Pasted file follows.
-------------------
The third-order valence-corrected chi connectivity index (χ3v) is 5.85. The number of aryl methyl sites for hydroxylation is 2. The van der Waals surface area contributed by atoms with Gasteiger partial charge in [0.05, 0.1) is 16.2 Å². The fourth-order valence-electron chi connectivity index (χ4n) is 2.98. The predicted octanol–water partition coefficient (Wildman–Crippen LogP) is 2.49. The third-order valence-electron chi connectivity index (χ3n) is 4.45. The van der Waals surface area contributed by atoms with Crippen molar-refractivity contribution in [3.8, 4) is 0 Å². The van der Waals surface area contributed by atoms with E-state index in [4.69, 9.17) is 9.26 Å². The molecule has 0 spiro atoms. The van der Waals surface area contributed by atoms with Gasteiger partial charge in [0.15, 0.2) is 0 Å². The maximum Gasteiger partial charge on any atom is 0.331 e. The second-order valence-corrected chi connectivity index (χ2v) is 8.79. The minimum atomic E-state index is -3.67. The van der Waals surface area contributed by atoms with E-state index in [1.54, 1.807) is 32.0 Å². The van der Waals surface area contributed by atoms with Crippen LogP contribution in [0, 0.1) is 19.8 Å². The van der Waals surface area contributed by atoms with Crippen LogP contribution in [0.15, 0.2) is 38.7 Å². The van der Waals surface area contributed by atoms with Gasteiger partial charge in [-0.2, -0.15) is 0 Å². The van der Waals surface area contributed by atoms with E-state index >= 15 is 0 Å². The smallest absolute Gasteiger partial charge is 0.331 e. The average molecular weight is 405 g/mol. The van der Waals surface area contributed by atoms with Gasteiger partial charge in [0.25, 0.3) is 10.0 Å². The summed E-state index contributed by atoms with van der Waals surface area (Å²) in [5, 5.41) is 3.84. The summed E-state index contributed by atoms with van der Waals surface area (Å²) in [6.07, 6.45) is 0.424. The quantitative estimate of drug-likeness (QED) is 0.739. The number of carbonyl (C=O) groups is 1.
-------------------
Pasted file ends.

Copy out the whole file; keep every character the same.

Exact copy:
The third-order valence-corrected chi connectivity index (χ3v) is 5.85. The number of aryl methyl sites for hydroxylation is 2. The van der Waals surface area contributed by atoms with Gasteiger partial charge in [0.05, 0.1) is 16.2 Å². The fourth-order valence-electron chi connectivity index (χ4n) is 2.98. The predicted octanol–water partition coefficient (Wildman–Crippen LogP) is 2.49. The third-order valence-electron chi connectivity index (χ3n) is 4.45. The van der Waals surface area contributed by atoms with Crippen molar-refractivity contribution in [3.8, 4) is 0 Å². The van der Waals surface area contributed by atoms with E-state index in [4.69, 9.17) is 9.26 Å². The molecule has 0 spiro atoms. The van der Waals surface area contributed by atoms with Gasteiger partial charge in [0.15, 0.2) is 0 Å². The maximum Gasteiger partial charge on any atom is 0.331 e. The second-order valence-corrected chi connectivity index (χ2v) is 8.79. The minimum atomic E-state index is -3.67. The van der Waals surface area contributed by atoms with E-state index in [1.54, 1.807) is 32.0 Å². The van der Waals surface area contributed by atoms with Crippen LogP contribution in [0, 0.1) is 19.8 Å². The van der Waals surface area contributed by atoms with Crippen LogP contribution in [0.15, 0.2) is 38.7 Å². The van der Waals surface area contributed by atoms with Gasteiger partial charge in [-0.2, -0.15) is 0 Å². The van der Waals surface area contributed by atoms with E-state index >= 15 is 0 Å². The smallest absolute Gasteiger partial charge is 0.331 e. The average molecular weight is 405 g/mol. The van der Waals surface area contributed by atoms with Gasteiger partial charge in [0.25, 0.3) is 10.0 Å². The summed E-state index contributed by atoms with van der Waals surface area (Å²) in [5, 5.41) is 3.84. The summed E-state index contributed by atoms with van der Waals surface area (Å²) in [6.07, 6.45) is 0.424. The quantitative estimate of drug-likeness (QED) is 0.739. The number of carbonyl (C=O) groups is 1.